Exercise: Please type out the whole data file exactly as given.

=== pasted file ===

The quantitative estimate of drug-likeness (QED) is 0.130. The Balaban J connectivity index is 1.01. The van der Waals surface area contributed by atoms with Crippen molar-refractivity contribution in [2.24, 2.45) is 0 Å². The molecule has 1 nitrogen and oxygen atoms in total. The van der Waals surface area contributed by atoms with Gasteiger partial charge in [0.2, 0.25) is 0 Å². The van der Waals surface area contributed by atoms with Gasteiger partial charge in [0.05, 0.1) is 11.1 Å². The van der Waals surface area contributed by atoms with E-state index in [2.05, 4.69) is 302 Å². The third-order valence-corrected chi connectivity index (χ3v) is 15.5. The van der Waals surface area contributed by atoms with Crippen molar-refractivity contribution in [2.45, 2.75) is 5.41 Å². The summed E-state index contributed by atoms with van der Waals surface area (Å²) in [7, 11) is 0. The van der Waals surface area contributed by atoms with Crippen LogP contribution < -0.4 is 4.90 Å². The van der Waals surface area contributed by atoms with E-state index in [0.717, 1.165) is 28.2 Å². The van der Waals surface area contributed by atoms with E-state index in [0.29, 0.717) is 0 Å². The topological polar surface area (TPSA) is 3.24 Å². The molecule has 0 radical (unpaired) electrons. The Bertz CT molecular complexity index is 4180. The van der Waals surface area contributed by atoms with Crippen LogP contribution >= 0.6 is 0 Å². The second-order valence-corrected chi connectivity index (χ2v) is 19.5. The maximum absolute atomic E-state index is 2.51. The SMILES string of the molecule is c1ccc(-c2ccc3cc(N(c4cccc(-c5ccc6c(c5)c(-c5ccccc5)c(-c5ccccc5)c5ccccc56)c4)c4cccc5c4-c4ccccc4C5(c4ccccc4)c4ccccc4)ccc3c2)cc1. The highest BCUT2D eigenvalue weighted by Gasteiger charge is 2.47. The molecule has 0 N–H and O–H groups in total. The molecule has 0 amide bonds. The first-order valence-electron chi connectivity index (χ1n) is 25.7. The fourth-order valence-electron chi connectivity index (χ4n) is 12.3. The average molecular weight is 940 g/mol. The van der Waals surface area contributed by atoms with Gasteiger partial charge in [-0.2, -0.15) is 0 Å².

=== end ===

The quantitative estimate of drug-likeness (QED) is 0.130. The Balaban J connectivity index is 1.01. The van der Waals surface area contributed by atoms with Crippen molar-refractivity contribution in [2.24, 2.45) is 0 Å². The molecule has 1 nitrogen and oxygen atoms in total. The van der Waals surface area contributed by atoms with Gasteiger partial charge in [0.2, 0.25) is 0 Å². The van der Waals surface area contributed by atoms with Gasteiger partial charge in [0.05, 0.1) is 11.1 Å². The van der Waals surface area contributed by atoms with E-state index in [2.05, 4.69) is 302 Å². The third-order valence-corrected chi connectivity index (χ3v) is 15.5. The van der Waals surface area contributed by atoms with Crippen molar-refractivity contribution in [2.45, 2.75) is 5.41 Å². The summed E-state index contributed by atoms with van der Waals surface area (Å²) in [7, 11) is 0. The van der Waals surface area contributed by atoms with Crippen LogP contribution < -0.4 is 4.90 Å². The van der Waals surface area contributed by atoms with E-state index in [0.717, 1.165) is 28.2 Å². The van der Waals surface area contributed by atoms with E-state index in [0.29, 0.717) is 0 Å². The topological polar surface area (TPSA) is 3.24 Å². The molecule has 0 radical (unpaired) electrons. The Bertz CT molecular complexity index is 4180. The van der Waals surface area contributed by atoms with Crippen LogP contribution >= 0.6 is 0 Å². The second-order valence-corrected chi connectivity index (χ2v) is 19.5. The maximum absolute atomic E-state index is 2.51. The SMILES string of the molecule is c1ccc(-c2ccc3cc(N(c4cccc(-c5ccc6c(c5)c(-c5ccccc5)c(-c5ccccc5)c5ccccc56)c4)c4cccc5c4-c4ccccc4C5(c4ccccc4)c4ccccc4)ccc3c2)cc1. The highest BCUT2D eigenvalue weighted by Gasteiger charge is 2.47. The molecule has 0 N–H and O–H groups in total. The molecule has 0 amide bonds. The first-order valence-electron chi connectivity index (χ1n) is 25.7. The fourth-order valence-electron chi connectivity index (χ4n) is 12.3. The average molecular weight is 940 g/mol. The van der Waals surface area contributed by atoms with Gasteiger partial charge in [-0.2, -0.15) is 0 Å².